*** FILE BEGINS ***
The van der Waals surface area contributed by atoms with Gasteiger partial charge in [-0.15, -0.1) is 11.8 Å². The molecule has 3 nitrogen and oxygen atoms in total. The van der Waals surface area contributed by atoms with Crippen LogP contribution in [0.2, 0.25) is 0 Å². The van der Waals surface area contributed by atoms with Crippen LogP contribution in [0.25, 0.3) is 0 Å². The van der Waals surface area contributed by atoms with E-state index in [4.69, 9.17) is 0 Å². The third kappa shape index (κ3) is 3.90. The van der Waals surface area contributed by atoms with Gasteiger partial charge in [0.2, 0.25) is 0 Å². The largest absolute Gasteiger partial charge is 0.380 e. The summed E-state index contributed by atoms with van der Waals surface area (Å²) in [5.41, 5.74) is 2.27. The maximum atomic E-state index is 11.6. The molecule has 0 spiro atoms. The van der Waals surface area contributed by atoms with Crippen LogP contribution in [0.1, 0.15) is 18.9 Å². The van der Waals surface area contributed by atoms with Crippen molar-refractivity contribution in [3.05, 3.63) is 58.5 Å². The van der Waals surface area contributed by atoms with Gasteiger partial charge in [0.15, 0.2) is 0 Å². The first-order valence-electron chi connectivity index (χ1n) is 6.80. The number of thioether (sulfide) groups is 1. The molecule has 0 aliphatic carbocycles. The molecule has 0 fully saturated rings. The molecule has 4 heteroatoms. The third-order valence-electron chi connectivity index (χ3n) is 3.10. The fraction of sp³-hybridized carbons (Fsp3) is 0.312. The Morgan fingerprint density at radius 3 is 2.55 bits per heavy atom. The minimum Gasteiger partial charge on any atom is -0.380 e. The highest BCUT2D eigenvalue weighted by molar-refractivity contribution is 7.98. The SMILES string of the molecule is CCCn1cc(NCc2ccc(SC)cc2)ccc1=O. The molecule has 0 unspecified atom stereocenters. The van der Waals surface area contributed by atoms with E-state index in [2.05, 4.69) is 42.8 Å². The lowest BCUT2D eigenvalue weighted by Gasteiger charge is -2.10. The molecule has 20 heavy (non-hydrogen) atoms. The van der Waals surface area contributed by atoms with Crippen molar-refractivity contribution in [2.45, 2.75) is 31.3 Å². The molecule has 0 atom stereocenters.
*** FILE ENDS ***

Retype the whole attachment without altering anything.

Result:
The van der Waals surface area contributed by atoms with Gasteiger partial charge in [-0.15, -0.1) is 11.8 Å². The molecule has 3 nitrogen and oxygen atoms in total. The van der Waals surface area contributed by atoms with Crippen LogP contribution in [0.2, 0.25) is 0 Å². The van der Waals surface area contributed by atoms with Crippen LogP contribution in [0.25, 0.3) is 0 Å². The van der Waals surface area contributed by atoms with E-state index in [4.69, 9.17) is 0 Å². The third kappa shape index (κ3) is 3.90. The van der Waals surface area contributed by atoms with Gasteiger partial charge in [0.2, 0.25) is 0 Å². The largest absolute Gasteiger partial charge is 0.380 e. The summed E-state index contributed by atoms with van der Waals surface area (Å²) in [5.41, 5.74) is 2.27. The maximum atomic E-state index is 11.6. The molecule has 0 spiro atoms. The van der Waals surface area contributed by atoms with Crippen LogP contribution in [0.1, 0.15) is 18.9 Å². The van der Waals surface area contributed by atoms with Crippen molar-refractivity contribution in [3.05, 3.63) is 58.5 Å². The van der Waals surface area contributed by atoms with Gasteiger partial charge in [0.15, 0.2) is 0 Å². The first-order valence-electron chi connectivity index (χ1n) is 6.80. The number of thioether (sulfide) groups is 1. The molecule has 0 aliphatic carbocycles. The molecule has 0 fully saturated rings. The molecule has 4 heteroatoms. The third-order valence-electron chi connectivity index (χ3n) is 3.10. The fraction of sp³-hybridized carbons (Fsp3) is 0.312. The Morgan fingerprint density at radius 3 is 2.55 bits per heavy atom. The minimum Gasteiger partial charge on any atom is -0.380 e. The highest BCUT2D eigenvalue weighted by molar-refractivity contribution is 7.98. The SMILES string of the molecule is CCCn1cc(NCc2ccc(SC)cc2)ccc1=O. The molecule has 0 unspecified atom stereocenters. The van der Waals surface area contributed by atoms with E-state index in [2.05, 4.69) is 42.8 Å². The lowest BCUT2D eigenvalue weighted by Gasteiger charge is -2.10. The molecule has 20 heavy (non-hydrogen) atoms. The van der Waals surface area contributed by atoms with Crippen molar-refractivity contribution in [2.45, 2.75) is 31.3 Å². The molecule has 0 atom stereocenters.